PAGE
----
Altitude Conditioning Guide: Better High Altitude Performance - LiveO2
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altitude conditioning

These usage guide support altitude conditioning. The usage guide to prepares your body for improved performance at high altitude. It is designed to optimize oxygen carrying capacity while at low altitude in preparation for going to high altitude. Two factors affect individuals that experience reduced capacity and illness symptoms at altitude:

• Vascular endothelial inflammation accumulates causing progressive deterioration of tissue oxygenation as byproducts of hypoxic/anaerobic metabolism accumulate to further inhibit metabolism.

• Low-altitude adapted quantity of red blood cells resulting in a sea-level adapted oxygen transport capacity resulting in less-than-normal exertion capacity while at altitude.

The hypoxic dwell time of this guide to provokes red blood cell proliferation and conditions the body to routinely open lungs, and increase circulating blood volume. Use this guide at least two weeks before going to altitude. A month is preferable to give the body time to create new blood cells. The oxygen recovery cycles minimize vascular inflammation which is the hidden vulnerability factor altitude related symptoms. Most at-home users report total avoidance of altitude related symptoms with this guide.

Overview

Goal

• Minimize endothelial inflammation prevent altitude symptoms
• Stimulate adaptive opening of bronchial tubes in lungs for improved oxygenation
• Generate more red blood cells via EPO adaptive response to periodic hypoxia

When Used

Prior to going to altitude

Difficulty

Moderate/Difficult

Detox Intensity

Mild

Time

15 Minutes

Frequency

Daily for 2–4 weeks prior, for preparation

Typical Response

Avoidance of altitude symptoms and enhanced physical performance at altitude.

Relative Performance

No failures observed.

Tools

LiveO2 Adaptive Contrast® System 20LPM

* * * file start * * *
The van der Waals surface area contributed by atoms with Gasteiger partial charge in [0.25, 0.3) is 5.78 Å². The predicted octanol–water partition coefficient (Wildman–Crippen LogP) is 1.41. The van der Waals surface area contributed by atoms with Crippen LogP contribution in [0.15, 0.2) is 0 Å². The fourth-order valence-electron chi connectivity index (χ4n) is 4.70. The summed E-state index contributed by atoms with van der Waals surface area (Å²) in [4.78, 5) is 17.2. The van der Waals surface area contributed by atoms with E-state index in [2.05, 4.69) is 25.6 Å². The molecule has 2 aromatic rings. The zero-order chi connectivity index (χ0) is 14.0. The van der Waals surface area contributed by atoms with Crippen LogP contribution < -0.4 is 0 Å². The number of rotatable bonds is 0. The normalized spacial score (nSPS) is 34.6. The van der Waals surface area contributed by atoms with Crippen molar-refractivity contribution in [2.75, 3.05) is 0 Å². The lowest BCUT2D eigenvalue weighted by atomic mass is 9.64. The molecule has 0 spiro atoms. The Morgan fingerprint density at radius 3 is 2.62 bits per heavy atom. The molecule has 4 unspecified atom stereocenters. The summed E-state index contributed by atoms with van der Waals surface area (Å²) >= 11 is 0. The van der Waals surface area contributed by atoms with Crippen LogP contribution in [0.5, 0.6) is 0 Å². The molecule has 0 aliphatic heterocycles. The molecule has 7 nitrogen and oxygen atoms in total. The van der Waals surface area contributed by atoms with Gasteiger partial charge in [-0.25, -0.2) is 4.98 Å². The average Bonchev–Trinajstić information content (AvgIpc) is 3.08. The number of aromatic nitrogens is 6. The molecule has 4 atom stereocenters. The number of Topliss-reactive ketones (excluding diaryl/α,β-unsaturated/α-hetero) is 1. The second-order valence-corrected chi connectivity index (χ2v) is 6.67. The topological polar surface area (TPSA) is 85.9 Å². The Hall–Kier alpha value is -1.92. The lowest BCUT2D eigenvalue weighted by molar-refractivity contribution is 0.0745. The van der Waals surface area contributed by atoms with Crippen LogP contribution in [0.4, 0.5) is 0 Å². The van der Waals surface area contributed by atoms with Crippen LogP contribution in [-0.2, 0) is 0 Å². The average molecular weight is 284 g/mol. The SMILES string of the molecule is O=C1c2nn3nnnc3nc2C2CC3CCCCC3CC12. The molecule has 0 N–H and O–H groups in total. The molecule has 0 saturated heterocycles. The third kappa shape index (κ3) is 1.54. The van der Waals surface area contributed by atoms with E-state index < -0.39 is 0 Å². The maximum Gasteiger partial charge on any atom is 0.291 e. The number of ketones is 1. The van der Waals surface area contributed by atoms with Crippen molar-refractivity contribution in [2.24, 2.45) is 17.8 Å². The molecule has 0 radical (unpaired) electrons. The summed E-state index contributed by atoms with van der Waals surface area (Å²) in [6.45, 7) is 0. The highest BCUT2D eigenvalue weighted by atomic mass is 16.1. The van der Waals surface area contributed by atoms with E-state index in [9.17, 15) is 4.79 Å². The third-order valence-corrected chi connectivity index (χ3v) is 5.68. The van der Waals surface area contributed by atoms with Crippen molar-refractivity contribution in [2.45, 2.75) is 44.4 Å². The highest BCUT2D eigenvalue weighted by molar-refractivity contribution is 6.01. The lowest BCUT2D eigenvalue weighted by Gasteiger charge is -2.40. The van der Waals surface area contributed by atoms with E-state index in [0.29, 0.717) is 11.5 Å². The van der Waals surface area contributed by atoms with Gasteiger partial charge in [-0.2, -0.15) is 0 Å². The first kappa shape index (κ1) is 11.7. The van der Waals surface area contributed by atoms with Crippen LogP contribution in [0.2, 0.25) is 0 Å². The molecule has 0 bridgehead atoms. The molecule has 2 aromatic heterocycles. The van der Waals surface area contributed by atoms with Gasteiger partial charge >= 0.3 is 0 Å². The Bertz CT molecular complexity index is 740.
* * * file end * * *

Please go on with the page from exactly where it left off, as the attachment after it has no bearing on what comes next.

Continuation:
Product Info

Explanation

Most visitors to high altitude have pre-existing vascular inflammation which is exacerbated by dehydration and reduced oxygen partial pressure that accompany going to high altitude. See Henry’s Law. Vulnerability to altitude related distress is governed by these two effects. After the cycle start metabolic waste from anaerobic by products accelerates the cycle creating dehydration. This guide works to prevent altitude related symptoms because it reverses vascular endothelial inflammation which increases the altitude tolerance. The guide tends to dwell at low oxygen levels with brief recoveries of oxygen. The recovery on oxygen resolves inflammation while the dwell on -O2 stimulates red blood cell production.

Acclimatization
This altitude training method helps accelerate their body’s adjustment to perform at high altitude. Athletes who train at low altitude often experience elevated strain and difficulty when competing at high altitude. This often creates a performance advantage/disadvantage for athletes who train regularly at high altitude. These high-altitude athletes’ bodies are more efficient at tissue oxygen delivery. Likewise, high-altitude athletes have a performance advantage at low altitude because their bodies are more efficient at low altitude as well, so energy production benefits by having more air/oxygen to work with. These effects generally occur because high altitude athletes have more efficient oxygen, anaerobic, metabolism because

  • Their bodies have higher concentration of red blood cells
  • Their lungs have greater internal surface area for oxygen CO2 exchange
  • Their blood to tissue oxygen transport is more efficient.

This guide presumes that you are at altitude and are having altitude related discomfort. Your discomfort likely reflects inflammation from hypoxia. This article describes the model as it relates to oxygen partial pressure.

Considerations
If you are overly sensitive to altitude, this training, absent oxygen, can produce altitude-related symptoms. The oxygen cool-down creates an oxygen tide which repairs the altitude stress, but only after stimulating the body to prepare for high altitude.

FAQ

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